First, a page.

Here’s why psychologists now believe now believe that faking happiness could cause more harm than good
When we feel unhappy – perhaps with a frustrating situation at work, or because of certain things we may feel we’re missing out on – we often hear the advice to ‘look on the bright side’. For the most part, it seems sensible not to dwell on the things that are bringing us down, and instead focus on all the good that we have in our lives.
Similarly, if there’s a personality trait we wish to attain (increased confidence or better leadership skills, for example), we’re often told that the key to success is ‘faking it until you make it’ – ie. acting as if you embody that trait already, with the goal being that you you’ll soon find it comes naturally.
But it turns out there is one emotion where faking it could cause damage – and that’s happiness.
According to Susan David, a psychologist at Harvard Medical School and author of the book Emotional Agility, focusing solely on your levels of happiness and ignoring your negative emotions can backfire, and instead make you feel worse.
Instead, David suggests employing a strategy for increasing happiness that involves actively paying attention to the parts of our lives that make us unhappy – if only so that we can learn from this what we might need to change in our lives.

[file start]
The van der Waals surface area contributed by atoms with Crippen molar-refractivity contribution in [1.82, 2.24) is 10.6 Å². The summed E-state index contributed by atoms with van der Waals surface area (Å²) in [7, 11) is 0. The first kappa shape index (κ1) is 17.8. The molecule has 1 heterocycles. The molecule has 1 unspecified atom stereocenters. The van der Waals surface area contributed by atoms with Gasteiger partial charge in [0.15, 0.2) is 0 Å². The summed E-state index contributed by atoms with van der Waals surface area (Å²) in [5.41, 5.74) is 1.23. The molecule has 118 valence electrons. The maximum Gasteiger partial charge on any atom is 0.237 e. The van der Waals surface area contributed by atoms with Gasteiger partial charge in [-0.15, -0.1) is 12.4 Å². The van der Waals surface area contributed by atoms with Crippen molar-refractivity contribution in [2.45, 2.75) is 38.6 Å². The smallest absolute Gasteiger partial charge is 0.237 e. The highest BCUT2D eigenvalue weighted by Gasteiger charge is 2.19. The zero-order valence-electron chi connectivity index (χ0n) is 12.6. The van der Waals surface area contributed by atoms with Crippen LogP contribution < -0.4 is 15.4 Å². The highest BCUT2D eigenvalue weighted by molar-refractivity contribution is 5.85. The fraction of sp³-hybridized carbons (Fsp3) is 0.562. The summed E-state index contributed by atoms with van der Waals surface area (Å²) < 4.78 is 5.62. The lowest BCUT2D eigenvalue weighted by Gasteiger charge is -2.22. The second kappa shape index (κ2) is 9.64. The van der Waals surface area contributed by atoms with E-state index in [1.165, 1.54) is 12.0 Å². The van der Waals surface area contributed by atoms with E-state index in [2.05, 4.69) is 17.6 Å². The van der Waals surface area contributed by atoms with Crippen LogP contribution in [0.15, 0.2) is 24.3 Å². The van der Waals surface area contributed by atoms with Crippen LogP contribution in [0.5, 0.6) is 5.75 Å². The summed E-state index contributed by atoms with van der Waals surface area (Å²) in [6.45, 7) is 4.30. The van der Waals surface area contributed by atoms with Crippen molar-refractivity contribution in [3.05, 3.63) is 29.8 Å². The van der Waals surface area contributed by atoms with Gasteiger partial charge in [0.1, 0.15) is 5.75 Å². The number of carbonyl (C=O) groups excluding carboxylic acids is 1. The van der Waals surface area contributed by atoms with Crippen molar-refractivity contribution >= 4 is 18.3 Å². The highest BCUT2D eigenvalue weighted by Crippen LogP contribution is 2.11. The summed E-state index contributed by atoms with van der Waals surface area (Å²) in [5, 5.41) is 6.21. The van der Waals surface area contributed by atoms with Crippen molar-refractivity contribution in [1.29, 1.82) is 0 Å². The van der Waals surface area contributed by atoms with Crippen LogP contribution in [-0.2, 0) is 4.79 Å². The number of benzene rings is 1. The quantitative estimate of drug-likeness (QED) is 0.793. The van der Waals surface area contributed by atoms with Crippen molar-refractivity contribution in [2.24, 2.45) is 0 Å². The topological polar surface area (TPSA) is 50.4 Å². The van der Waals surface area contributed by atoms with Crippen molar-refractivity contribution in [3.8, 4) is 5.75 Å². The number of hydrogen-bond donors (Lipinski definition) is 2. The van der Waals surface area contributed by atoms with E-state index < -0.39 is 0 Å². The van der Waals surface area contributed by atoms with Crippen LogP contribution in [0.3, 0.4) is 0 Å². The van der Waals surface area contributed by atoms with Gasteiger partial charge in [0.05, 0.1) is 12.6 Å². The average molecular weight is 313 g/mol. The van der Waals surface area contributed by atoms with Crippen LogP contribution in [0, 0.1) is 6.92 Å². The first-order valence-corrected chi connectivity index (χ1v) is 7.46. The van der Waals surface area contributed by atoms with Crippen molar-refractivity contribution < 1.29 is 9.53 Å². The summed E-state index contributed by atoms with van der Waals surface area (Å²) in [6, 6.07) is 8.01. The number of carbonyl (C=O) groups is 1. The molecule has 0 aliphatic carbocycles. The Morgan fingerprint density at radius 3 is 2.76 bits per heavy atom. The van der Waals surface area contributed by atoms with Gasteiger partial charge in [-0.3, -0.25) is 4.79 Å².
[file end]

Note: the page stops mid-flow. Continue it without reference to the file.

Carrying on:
Speaking to Shana Lebowitz of Business Insider UK, David explained: “When we have a particular goal around happiness, what it can lead us to doing is to marking every disappointment, every setback, every concern as being proof that we’re not happy enough or almost proof that we’ve failed in our attempt to be happy. And it’s just not a realistic way of living.”
It’s better, David argues, to use a strategy which she calls “showing up” to your emotions. By acknowledging how you truly feel – even if you are experiencing negative emotions – you will be in a better position to recognise the true roots of those unpleasant feelings, and make the necessary changes in your life to shake off those troubles once and for all.
David uses the key example of negative emotions in the workplace, and suggests that exploring exactly why you feel unhappy – perhaps because you have been overlooked for a promotion, or not received due credit for a project you worked hard on – can lead you to a deeper connection with your own values, and give you a clue as to which of those might be worth fighting for. That realisation could lead to an honest conversation with your boss about your career expectations, or perhaps even give you the push you need to find a job in which you can feel more fulfilled.
“What happens when we focus too much on being happy is we actually push aside critical information that helps us to learn and adapt in our lives,” says David. “In a weird way, acceptance is a precursor to change.”
So next time you feel frustrated or unhappy, instead of hiding that feeling behind a fake smile, try recognising the reasons behind that emotion and working on practical avenues for change. That simple strategy – instead of faking a better mood – could be the trick that actually makes you feel better.